Hylomorphism is the theory (originating with Aristotle (322 BC)) that all things are a combination of matter and form. Aristotle was one of the first ancient writers to approach the subject of life in a scientific way. Biology was one of his main interests, and there is extensive biological material in his extant writings. According to him, all things in the material universe have both matter and form. The form of a living thing is its soul (Greek 'psyche', Latin 'anima'). There are three kinds of souls: the 'vegetative soul' of plants, which causes them to grow and decay and nourish themselves, but does not cause motion and sensation; the 'animal soul' which causes animals to move and feel; and the rational soul which is the source of consciousness and reasoning which (Aristotle believed) is found only in man. Each higher soul has all the attributes of the lower one. Aristotle believed that while matter can exist without form, form cannot exist without matter, and therefore the soul cannot exist without the body.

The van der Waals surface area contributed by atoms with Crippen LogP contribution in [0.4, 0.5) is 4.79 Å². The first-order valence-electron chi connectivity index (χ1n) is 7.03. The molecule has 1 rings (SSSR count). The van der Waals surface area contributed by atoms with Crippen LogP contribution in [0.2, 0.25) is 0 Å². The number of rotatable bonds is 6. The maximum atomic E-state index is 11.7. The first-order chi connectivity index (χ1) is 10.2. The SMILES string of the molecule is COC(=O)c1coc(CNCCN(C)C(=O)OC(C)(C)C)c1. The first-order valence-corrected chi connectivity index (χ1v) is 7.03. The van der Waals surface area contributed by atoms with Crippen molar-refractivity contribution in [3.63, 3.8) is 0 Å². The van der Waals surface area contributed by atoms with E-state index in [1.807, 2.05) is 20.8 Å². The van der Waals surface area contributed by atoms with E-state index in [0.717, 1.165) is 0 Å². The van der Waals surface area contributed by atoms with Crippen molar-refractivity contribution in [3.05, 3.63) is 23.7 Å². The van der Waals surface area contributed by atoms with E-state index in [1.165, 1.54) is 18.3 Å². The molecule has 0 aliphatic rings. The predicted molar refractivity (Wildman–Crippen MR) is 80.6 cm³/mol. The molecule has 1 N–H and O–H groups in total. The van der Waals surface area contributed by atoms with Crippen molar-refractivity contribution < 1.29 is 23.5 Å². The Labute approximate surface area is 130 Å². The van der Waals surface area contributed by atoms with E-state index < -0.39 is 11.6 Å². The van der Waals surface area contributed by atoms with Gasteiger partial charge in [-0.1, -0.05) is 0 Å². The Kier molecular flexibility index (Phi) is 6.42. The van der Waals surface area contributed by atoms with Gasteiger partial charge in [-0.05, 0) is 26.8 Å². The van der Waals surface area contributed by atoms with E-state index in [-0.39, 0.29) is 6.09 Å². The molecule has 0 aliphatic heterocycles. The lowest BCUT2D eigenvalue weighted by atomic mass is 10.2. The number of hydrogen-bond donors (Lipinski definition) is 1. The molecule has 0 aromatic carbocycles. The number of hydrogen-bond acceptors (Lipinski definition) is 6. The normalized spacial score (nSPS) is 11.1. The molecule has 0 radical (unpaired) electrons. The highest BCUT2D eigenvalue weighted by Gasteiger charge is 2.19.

Consistent with this account is a teleological explanation of life. A teleological explanation accounts for phenomena in terms of their purpose or goal-directedness. Thus, the whiteness of the polar bear's coat is explained by its purpose of camouflage. The direction of causality is the other way round from materialistic science, which explains the consequence in terms of a prior cause. Modern biologists now reject this functional view in terms of a material and causal one: biological features are to be explained not by looking forward to future optimal results, but by looking backwards to the past evolutionary history of a species, which led to the natural selection of the features in question.